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PHOBoS



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PostPosted: Sun Mar 01, 2015 3:04 pm    Post subject: Reply with quote  Mark this post and the followings unread

Simply put everthing you add will have an influence on the supply, that's why you'll often see a lot of small capacitors (100nF)
and a couple of bigger ones in circuits placed in parallel with the supply. This is adding an extra buffer for every circuit
and isolates them from each other to some degree. Also every cable has some resistance (although low) this is why you'd want
to use seperate cables to power each circuit. And you'll have to use cables that have a very low resistance, so not too thin.

When using something as a VCO you'll definitly need a regulated supply and sometimes (like with the yusynth VCO)
there are even extra regulators on the VCO itself to keep it stable. With analog VCO's it's often temperature that
can affect the tuning and you will come across VCO's that use tempco resistors to counter this.

A good way to get started with electronics here on the forum is the lunetta section. There are some simple circuits and more
complex ones posted there and it's very useful to get the basics down. And a lot of fun to make some weird noises Laughing

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AlanP



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PostPosted: Sun Mar 01, 2015 9:49 pm    Post subject: Reply with quote  Mark this post and the followings unread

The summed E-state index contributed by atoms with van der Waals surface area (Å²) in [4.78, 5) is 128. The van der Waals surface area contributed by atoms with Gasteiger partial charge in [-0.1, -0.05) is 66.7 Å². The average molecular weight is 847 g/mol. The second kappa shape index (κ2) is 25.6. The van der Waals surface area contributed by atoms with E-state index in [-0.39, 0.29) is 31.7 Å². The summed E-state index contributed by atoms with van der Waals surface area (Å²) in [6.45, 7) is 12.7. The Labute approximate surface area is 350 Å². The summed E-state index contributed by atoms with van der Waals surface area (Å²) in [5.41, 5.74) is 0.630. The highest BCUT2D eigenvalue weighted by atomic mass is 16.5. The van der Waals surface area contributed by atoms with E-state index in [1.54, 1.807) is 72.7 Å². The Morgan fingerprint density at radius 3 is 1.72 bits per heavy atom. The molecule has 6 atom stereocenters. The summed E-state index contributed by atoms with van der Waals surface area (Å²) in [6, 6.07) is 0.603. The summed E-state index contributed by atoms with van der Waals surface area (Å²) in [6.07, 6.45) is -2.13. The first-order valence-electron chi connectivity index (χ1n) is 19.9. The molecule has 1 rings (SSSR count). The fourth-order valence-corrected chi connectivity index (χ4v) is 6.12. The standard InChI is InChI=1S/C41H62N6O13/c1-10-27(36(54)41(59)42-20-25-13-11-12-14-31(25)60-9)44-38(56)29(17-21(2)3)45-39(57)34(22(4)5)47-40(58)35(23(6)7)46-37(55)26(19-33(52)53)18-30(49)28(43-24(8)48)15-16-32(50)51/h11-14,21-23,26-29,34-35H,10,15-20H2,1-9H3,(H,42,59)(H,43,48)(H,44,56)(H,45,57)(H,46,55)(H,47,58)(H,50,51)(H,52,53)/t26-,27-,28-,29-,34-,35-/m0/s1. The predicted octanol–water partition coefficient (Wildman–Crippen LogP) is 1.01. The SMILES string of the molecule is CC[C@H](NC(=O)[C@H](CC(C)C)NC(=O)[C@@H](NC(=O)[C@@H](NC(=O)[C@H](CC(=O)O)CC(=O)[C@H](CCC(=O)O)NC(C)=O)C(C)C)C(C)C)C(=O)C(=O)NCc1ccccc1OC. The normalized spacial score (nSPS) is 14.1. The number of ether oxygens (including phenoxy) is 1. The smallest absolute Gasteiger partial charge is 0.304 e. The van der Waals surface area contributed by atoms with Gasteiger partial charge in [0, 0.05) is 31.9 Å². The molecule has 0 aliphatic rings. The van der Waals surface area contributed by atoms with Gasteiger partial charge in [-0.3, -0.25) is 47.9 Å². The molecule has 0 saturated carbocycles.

From what I understand, a given power supply is capable of supplying X volts with a maximum of Y amps.

The closer the circuits powered by that supply get to the maximum current draw, the more unhappy the powersupply is, and the voltage supplied starts to sag from X volts to some lower value, and the voltage regulator will start heating up more than usual.

I'd trust PHOBoS before me, though!
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PHOBoS



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PostPosted: Mon Mar 02, 2015 6:05 am    Post subject: Reply with quote  Mark this post and the followings unread

It depends a bit on your powersupply:
Batteries can be pretty stable voltage wise and something like a D-cell can provide some serious current too.
A standard 9V battery doesn't do that well when it comes to current which causes the voltage to drop but is ideal
for small portable circuits because of it's higher voltage and size/weight.

A simple unregulated supply (transformer + rectifier + capacitors) will have an output voltage that is very dependent
on the load. You often find this type in cheap wallwarts of which the output voltage is higher when nothing is connected than
what it is rated at. (a quick test with an unloaded 9V wallwart gives me 12.2V but I've seen much worse).